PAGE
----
- At the end of the 19th century, when southern states passed laws of racial segregation aimed against blacks, these laws were collectively called the Jim Crow Laws.
- Jim Crow became the personification of the system that encouraged racial oppression and segregation within the United States, a system that was allowed and approved by the government.
- The phrase Jim Crow Law was used as early as 1892. One of the first publications to use the phrase was New York Times. It appeared in the title of an article about voting laws in the South.
- The Jim Crow Laws enforced racial segregation in the Southern United States [former Confederate States of America] as mandated by policies approved by state legislature. This is termed de jure racial segregation.
- In the North, de facto racial segregation happened. De facto means there were no laws that mandated it but racial segregation between White Americans and Black Americans was practiced usually in private dealings, bank lending practices and even in jobs.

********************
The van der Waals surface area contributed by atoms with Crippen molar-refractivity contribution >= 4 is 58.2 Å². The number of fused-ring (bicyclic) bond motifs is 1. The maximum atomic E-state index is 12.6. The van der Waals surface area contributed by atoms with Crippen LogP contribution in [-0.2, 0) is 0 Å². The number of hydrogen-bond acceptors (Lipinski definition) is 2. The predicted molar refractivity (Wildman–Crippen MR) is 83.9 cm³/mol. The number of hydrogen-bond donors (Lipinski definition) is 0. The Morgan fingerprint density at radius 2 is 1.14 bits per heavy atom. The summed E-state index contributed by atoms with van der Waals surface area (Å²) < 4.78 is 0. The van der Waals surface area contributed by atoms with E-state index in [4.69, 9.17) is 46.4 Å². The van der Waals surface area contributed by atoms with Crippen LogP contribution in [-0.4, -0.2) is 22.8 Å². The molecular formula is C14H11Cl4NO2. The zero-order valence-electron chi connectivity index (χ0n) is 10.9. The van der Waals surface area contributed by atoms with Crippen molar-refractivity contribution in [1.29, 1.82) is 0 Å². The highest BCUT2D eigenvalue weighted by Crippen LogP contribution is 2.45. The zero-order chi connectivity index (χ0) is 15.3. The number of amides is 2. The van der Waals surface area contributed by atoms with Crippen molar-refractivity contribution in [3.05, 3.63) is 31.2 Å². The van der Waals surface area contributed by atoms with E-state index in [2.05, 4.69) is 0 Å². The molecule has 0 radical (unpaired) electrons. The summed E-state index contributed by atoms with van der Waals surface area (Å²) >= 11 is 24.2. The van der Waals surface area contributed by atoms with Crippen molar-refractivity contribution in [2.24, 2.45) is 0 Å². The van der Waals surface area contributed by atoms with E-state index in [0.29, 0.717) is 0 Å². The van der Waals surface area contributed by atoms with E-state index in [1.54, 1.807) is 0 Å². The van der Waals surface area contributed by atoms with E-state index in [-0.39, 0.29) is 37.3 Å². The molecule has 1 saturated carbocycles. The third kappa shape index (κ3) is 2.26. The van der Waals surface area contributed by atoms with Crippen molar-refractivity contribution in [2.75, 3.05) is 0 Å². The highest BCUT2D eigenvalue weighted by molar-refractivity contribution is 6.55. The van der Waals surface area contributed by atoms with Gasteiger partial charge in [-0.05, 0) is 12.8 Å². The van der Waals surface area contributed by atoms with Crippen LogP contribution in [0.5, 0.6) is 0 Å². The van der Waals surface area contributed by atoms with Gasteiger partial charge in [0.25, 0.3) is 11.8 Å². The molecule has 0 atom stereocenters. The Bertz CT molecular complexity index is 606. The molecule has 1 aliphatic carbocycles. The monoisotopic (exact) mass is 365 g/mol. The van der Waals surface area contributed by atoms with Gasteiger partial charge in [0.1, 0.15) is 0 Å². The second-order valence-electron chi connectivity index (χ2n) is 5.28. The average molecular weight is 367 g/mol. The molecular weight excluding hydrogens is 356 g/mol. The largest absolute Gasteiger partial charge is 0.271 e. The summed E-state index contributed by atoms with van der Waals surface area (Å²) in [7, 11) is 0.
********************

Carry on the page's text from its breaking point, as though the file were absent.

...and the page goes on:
- While racial segregation started between European Americans and African Americans, it eventually spread out to include other ethnicities and nationalities.
- During the Reconstruction Era, federal laws protected the civil rights of the freedmen – former Black American slaves and former free Blacks – in the south, in states that were part of the Confederate.
- But when the 1870s rolled in, the Democrats slowly regained power in the legislatures by employing rebellious paramilitary groups like the Red Shirts, White League and even the Ku Klux Klan [KKK].